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Comment & analysis / LettersPrint article | Email article

Crude oil price rises of today are unlikely to lead to the stagflationary scenario of the 1970s
By Bernard Munk
Published: October 15 2004 03:00 | Last updated: October 15 2004 03:00

From Dr Bernard E. Munk.

Sir, Joachim Fels ("Beware a toxic cocktail from 30 years ago", October 12) suggests a strong parallel between the oil shock of the 1970s and the current environment. While it may turn out that in the immediate future world economic growth will be slower and inflation higher, in our view connecting that outcome with the current rapid rise in oil prices is a stretch. Using the past to predict the future runs into trouble precisely because economic agents, even policy authorities, learn from the past. As the folk wisdom has it: "The market never does it to you twice in the same way." While the current oil shock is reminiscent of the 1970s upset, it is far more likely that it is the differences between the periods not the similarities that will determine the outcome of growth and inflation.

Organised financial markets (futures, options, swaps and so on) did not exist in the 1970s. These markets make the economy inherently more flexible and less subject to the effects of "shock". The knowledge that these risks have already been parcelled out among the players creates confidence that the deleterious consequences of a potential shortage have been largely mitigated already. Consider the curiously small pick-up of crude by American refiners through swaps with the Strategic Petroleum Reserve once the SPR was opened by the administration. If refiners thought that markets would not function well, and crude oil would become "unavailable" even at high prices, would one not have expected a much larger response to the "shortage of crude"?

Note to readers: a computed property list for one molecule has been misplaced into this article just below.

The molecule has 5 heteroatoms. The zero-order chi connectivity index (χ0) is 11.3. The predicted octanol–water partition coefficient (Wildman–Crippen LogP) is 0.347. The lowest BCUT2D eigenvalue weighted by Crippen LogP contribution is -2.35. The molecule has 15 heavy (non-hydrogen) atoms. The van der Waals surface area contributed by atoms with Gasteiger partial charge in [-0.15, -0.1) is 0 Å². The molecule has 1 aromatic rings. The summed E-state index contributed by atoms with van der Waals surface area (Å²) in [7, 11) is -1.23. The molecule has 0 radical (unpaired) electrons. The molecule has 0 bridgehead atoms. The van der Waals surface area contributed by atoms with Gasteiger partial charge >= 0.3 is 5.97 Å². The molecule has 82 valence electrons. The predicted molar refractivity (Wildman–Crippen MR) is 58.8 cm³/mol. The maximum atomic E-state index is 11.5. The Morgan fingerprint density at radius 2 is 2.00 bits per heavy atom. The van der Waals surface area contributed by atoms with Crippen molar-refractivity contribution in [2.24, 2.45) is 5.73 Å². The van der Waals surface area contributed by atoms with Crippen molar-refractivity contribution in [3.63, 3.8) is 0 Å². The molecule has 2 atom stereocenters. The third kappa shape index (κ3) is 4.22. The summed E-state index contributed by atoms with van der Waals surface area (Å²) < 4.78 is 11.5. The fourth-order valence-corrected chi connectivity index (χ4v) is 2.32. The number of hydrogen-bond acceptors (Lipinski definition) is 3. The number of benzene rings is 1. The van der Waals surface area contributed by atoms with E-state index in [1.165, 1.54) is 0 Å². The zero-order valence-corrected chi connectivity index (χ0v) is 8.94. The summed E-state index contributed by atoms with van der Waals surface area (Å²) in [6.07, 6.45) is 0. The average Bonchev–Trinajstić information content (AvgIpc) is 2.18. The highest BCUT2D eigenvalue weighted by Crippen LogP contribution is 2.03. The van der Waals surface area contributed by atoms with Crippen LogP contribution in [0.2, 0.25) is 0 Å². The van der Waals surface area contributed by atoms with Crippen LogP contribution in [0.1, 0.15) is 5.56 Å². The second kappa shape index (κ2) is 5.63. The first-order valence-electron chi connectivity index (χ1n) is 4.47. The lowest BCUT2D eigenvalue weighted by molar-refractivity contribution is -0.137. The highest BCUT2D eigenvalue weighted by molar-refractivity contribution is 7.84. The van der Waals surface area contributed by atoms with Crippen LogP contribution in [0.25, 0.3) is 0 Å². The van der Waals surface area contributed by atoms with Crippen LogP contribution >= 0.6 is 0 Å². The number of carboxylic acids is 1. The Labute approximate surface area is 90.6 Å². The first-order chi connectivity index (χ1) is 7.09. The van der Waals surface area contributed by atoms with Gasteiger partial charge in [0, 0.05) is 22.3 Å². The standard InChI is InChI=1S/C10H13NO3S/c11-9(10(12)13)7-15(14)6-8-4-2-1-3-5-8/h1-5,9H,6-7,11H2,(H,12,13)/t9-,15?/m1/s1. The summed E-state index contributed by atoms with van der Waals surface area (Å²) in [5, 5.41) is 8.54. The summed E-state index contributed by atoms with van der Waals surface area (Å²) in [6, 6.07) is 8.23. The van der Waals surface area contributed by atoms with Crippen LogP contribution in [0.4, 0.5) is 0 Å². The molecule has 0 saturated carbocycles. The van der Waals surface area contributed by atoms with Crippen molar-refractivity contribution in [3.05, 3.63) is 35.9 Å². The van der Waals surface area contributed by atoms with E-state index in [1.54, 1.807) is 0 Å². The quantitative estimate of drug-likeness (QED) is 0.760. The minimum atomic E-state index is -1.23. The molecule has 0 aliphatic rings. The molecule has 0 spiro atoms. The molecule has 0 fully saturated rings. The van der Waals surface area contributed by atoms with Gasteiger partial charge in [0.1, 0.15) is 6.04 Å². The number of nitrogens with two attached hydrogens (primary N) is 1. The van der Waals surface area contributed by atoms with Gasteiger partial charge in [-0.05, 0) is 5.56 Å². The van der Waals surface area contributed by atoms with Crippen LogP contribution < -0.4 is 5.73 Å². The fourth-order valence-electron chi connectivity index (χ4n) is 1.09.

Government, often thought to be the slowest-learning of agents, has also absorbed many of the lessons of the previous stagflation episode. The Fed recognises that stagflation in the 1970s had its root in monetary excess and is now quite explicit in stating that it is not about to monetise the current oil shock. Given the rather mild inflation that the US economy has (apparently) just surmounted, the Fed's continued posture of interest-rate normalisation as well as recent Fedspeak suggest appropriate anti-inflationary rectitude.

Uncertainty, not high prices for a particular commodity, is the enemy of real growth. As long as government policy does not create more uncertainty, such as by imposing physical allocations of oil and products, private financial transactions will mitigate and distribute the costs of uncertainty. This will limit the reduction to growth and the acceleration of inflation. Preventing the adjustment to high prices will slow growth and probably not curb inflation, an outcome policymakers seem intent to avoid.

The emergence of China and India as substantial buyers of crude, as a result of their rapid growth, combined with insufficient prior upstream investment, will no doubt mean a higher average price of crude oil in the short and intermediate run. That is a real disturbance but it does not of itself mean slower world growth. One ought not to downplay the rapidity or magnitude of the crude oil price rise, but it is quite an open question as to how much we should shave our growth estimates and raise our inflation projections for 2005. History is less likely to repeat than it is to rhyme.

Bernard E. Munk, Munk Advisory Services, New York, NY 10023, US

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